There are spoilers ahead, but you knew that already.

So, THAT happened during last night’s Sons of Anarchy. We have to wait until next week to find out exactly what comes next, now that Opie has unloaded two slugs into Clay’s chest. But the fact that Opie pulled the trigger twice—with Jax as a witness—speaks volumes about his state of mind (and show creator Kurt Sutter’s ability to push his characters to their breaking point). This sets up a really awkward opening scene for next week’s episode, whether Clay is dead or not. Can you believe Jax threatened Opie like that? I know things have gone to the toilet for everyone in the club, but seeing Jax and Opie pull guns on each other at different points in the same episode was THE WORST.

I don’t know if Clay is dead, mortally wounded, or if he’s just going to be awfully sore in the morning. Giving us the money shot we’ve all been waiting for in the third-to-last episode of the season is ballsy. If he’s dead, how do we spend the next two hours? But there’s a plan in place, and the more I think about it, the more I realize there’s still plenty of interesting things left to wrap up, and I’m not seven sure two episodes is enough.

Sutter Tweeted today that in Part 1 of the two-part season finale, “we dig into the past,” and in Part 2 “we lay track into the future.” Sounds like, with Clay potentially out of the way, the truth can come out about John Teller, setting the stage for Jax to stay with SAMCRO and carry out his dad’s legacy. It also sets up the possibility that Jax learns the truth about Gemma’s involvement with his father’s death, and I don’t even want to speculate what that could lead to. (Okay, one tiny speculation: Jax ousts Gemma from the club and takes the throne with Tara.)

But all of this relies on whether they can avoid the feds. Otto signed his name on the dotted line, incriminating SAMCRO for a laundry list of felonies. The former member who wrote his own death warrant and gave up vital organs to protect the club finally turned after the truth was twisted against him—yet even in his time of treachery, he couldn’t look Bobby in the eye when he bent him and the club over. It was the slightest hint of remorse and shows just how deep SAMCRO runs in its members’ hearts. Fantastic scene, and a great reaction from Bobby. Sutter writes scenes where his real-life wife gets gang-raped and beaten to a pulp, then he casts himself as the one type of person that SAMCRO hates the most: a rat. Talk about taking one for the team.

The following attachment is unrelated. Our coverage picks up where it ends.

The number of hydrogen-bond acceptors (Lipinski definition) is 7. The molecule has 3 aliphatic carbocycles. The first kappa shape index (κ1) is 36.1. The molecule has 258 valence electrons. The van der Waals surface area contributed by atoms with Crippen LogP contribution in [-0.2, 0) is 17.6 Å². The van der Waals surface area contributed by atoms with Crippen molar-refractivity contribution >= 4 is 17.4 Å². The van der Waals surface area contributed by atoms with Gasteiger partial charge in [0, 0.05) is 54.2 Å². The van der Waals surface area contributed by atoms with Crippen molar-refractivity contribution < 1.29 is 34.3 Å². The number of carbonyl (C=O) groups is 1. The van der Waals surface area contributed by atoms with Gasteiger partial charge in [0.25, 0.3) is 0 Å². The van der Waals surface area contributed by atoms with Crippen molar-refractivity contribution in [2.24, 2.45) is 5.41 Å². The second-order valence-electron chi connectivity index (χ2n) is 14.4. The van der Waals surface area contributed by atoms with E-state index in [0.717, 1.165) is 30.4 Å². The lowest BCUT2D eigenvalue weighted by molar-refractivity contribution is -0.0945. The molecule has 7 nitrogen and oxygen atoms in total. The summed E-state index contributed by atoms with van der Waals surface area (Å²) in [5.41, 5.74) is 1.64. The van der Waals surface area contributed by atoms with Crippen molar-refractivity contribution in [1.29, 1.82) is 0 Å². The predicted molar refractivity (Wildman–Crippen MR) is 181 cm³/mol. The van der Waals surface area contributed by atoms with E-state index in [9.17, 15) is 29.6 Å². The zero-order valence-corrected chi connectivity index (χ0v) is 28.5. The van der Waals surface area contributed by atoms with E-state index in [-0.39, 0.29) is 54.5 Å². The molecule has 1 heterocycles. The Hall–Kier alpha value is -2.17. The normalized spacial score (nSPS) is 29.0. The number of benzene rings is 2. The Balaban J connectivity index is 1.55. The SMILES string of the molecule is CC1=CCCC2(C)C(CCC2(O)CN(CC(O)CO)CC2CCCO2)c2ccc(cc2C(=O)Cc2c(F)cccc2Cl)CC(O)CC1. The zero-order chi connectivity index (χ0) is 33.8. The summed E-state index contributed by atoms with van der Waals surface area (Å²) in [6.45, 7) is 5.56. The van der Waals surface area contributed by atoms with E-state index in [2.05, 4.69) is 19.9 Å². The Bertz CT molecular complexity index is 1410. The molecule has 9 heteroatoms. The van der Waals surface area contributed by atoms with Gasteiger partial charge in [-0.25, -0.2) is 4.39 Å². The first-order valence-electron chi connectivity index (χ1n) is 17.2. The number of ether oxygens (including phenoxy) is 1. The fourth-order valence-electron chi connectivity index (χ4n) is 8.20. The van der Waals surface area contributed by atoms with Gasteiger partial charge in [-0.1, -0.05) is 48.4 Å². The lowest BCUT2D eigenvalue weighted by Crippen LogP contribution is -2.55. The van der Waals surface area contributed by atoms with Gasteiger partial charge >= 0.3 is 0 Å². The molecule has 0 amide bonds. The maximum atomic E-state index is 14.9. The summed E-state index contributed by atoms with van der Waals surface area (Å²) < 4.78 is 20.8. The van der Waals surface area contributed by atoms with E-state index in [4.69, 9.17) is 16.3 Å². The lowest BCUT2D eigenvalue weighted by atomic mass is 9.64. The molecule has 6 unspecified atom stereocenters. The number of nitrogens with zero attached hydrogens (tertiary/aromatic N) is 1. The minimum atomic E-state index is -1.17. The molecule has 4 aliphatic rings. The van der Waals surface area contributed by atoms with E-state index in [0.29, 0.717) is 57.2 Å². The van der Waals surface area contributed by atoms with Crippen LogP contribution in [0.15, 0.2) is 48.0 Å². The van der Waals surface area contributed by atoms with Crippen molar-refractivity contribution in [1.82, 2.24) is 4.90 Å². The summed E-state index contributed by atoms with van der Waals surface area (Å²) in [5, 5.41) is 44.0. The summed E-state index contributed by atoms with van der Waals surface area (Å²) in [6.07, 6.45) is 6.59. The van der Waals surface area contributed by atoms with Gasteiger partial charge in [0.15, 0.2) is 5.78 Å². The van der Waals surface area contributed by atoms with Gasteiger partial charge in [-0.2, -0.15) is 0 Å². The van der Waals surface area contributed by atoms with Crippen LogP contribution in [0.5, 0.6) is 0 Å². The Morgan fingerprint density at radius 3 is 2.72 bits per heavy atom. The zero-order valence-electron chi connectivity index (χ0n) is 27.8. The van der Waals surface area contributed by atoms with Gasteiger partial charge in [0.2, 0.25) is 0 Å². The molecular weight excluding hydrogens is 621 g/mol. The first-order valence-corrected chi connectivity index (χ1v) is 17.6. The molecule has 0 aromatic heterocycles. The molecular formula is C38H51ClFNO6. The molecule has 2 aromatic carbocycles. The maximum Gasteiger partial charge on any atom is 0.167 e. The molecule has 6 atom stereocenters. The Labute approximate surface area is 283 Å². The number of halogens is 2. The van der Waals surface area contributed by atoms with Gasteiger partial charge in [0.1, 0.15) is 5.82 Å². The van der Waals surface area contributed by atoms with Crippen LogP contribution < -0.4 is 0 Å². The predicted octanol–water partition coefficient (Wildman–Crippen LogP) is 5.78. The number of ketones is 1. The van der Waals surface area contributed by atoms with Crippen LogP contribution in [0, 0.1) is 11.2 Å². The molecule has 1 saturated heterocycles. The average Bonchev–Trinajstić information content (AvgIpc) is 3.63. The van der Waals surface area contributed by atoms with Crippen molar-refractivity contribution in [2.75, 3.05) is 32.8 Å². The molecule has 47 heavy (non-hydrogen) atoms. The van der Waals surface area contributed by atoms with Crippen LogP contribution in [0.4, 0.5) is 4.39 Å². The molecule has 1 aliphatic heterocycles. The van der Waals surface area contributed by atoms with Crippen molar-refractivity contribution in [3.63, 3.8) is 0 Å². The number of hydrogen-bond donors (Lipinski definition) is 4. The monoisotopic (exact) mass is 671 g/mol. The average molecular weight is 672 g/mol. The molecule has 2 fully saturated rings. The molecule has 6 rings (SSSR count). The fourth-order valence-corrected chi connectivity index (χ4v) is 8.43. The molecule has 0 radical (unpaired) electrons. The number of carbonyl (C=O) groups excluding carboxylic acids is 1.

Now we have to wait and see whether Linc will actually hold up his end of the deal he made with Juice, and let SAMCRO off easy while he takes down the cartel and the Irish. All of a sudden Juice’s deal with Linc is looking pretty rock solid, isn’t it? Of course, that’s IF Linc stays with his word, and knowing that he literally likes to turn things upside-down (how perfect was it to find out that he uses an inversion table?), who wouldn’t be surprised if he tried to put all three criminal organizations away and celebrate by doing interpretive dance in a bed of rose petals?

All these remaining questions remind us of Sutter’s talent for staying several steps ahead of his viewers; we simply do not know where the series is headed, what will happen, or how far things will go. He’s one of the best in the business, and he crafts his stories in a way that doesn’t feel cheap or contrived, a rare feat accomplished by only the best television.

Interesting and awesome observation:
I watched the advanced press screener of “Burnt and Purged Away,” which DEFINITELY didn’t show the globs of blood splatter shooting out of Clay’s chest after Opie shot him. It only had the faintest amount of blood, which I only saw because I looked for it frame by frame. There’s a HUGE difference between showing blood and not showing blood when the murder of a major character is involved. Given the lack of blood, I naturally thought bulletproof vest. So did lots of other reviews out there. But blood does not fly out of bodies when one wears a vest. Given Sutter’s rocky relationship with the media, it would not surprise me if this was an intentional “F You!” move to the “TV recappers” he loathes so much in an attempt to make them look stupider than we already are.

– Once again Ryan Hurst acted his ass off and Opie has become the season’s most sympathetic character in a season where feeling sorry for SAMCRO members has been as regular as opening credits. His opening scene with Gemma was such great calm-before-the-storm that even Gemma didn’t suspect anything at the time, instead assuming the blank stare on his face (read: MURDERFACE) was a reaction to the fist prints left on Gemma’s mug and not because he’s setting out on a revenge ride to end all revenge rides. Flash forward to the crematorium, where Opie watched his father’s body burn, the final moment of respite before it’s all about spite. Moments later, it’s Opie and Jax outside with Opie’s mind made up, and then it’s that killer scene to close the episode out. Since the last few minutes of last week’s episode, Hurst has managed to show all millions stages of anger in just a handful of scenes. Phenomenal work, and I can’t mention it enough.

– The scenes with Clay and Tara in the hospital room were tense! How’d you like to wake up helpless and see Clay staring at you? I loved the chess game going on between the two. Those letters from John have to be shown to Jax.

– Will the Irish baby factory have anything to do with the next few episodes? I’m not sure I see how it fits in.

– As Jax suggested, the next potential SAMCRO cabinet is Bobby as president, Chibs as vice president, and Happy as sergeant? That doesn’t sound like a strong front three and would weaken the Sons irreparably.

Follow writer Tim Surette on Twitter: @TimAtTVDotCom

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